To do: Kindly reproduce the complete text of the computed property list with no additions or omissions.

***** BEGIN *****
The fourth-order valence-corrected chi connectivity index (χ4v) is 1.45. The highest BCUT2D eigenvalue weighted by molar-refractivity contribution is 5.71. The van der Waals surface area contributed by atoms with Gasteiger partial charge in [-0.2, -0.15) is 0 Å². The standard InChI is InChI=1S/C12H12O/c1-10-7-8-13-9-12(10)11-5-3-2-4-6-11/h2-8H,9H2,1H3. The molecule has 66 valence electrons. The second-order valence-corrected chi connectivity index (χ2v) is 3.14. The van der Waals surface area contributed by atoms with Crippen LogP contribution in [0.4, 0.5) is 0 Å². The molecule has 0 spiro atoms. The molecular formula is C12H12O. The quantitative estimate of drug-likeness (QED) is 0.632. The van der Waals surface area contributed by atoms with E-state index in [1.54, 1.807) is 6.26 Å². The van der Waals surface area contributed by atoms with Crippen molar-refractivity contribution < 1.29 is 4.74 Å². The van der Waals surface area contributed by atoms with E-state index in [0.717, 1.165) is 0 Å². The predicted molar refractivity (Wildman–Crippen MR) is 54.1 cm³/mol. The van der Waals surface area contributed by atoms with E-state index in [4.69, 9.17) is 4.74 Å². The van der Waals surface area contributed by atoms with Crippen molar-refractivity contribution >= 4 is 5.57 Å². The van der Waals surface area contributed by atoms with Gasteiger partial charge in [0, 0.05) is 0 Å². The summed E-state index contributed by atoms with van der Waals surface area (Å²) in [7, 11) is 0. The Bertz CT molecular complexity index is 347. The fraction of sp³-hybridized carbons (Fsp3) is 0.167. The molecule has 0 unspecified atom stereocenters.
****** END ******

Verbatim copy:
The fourth-order valence-corrected chi connectivity index (χ4v) is 1.45. The highest BCUT2D eigenvalue weighted by molar-refractivity contribution is 5.71. The van der Waals surface area contributed by atoms with Gasteiger partial charge in [-0.2, -0.15) is 0 Å². The standard InChI is InChI=1S/C12H12O/c1-10-7-8-13-9-12(10)11-5-3-2-4-6-11/h2-8H,9H2,1H3. The molecule has 66 valence electrons. The second-order valence-corrected chi connectivity index (χ2v) is 3.14. The van der Waals surface area contributed by atoms with Crippen LogP contribution in [0.4, 0.5) is 0 Å². The molecule has 0 spiro atoms. The molecular formula is C12H12O. The quantitative estimate of drug-likeness (QED) is 0.632. The van der Waals surface area contributed by atoms with E-state index in [1.54, 1.807) is 6.26 Å². The van der Waals surface area contributed by atoms with Crippen molar-refractivity contribution < 1.29 is 4.74 Å². The van der Waals surface area contributed by atoms with E-state index in [0.717, 1.165) is 0 Å². The predicted molar refractivity (Wildman–Crippen MR) is 54.1 cm³/mol. The van der Waals surface area contributed by atoms with E-state index in [4.69, 9.17) is 4.74 Å². The van der Waals surface area contributed by atoms with Crippen molar-refractivity contribution >= 4 is 5.57 Å². The van der Waals surface area contributed by atoms with Gasteiger partial charge in [0, 0.05) is 0 Å². The summed E-state index contributed by atoms with van der Waals surface area (Å²) in [7, 11) is 0. The Bertz CT molecular complexity index is 347. The fraction of sp³-hybridized carbons (Fsp3) is 0.167. The molecule has 0 unspecified atom stereocenters.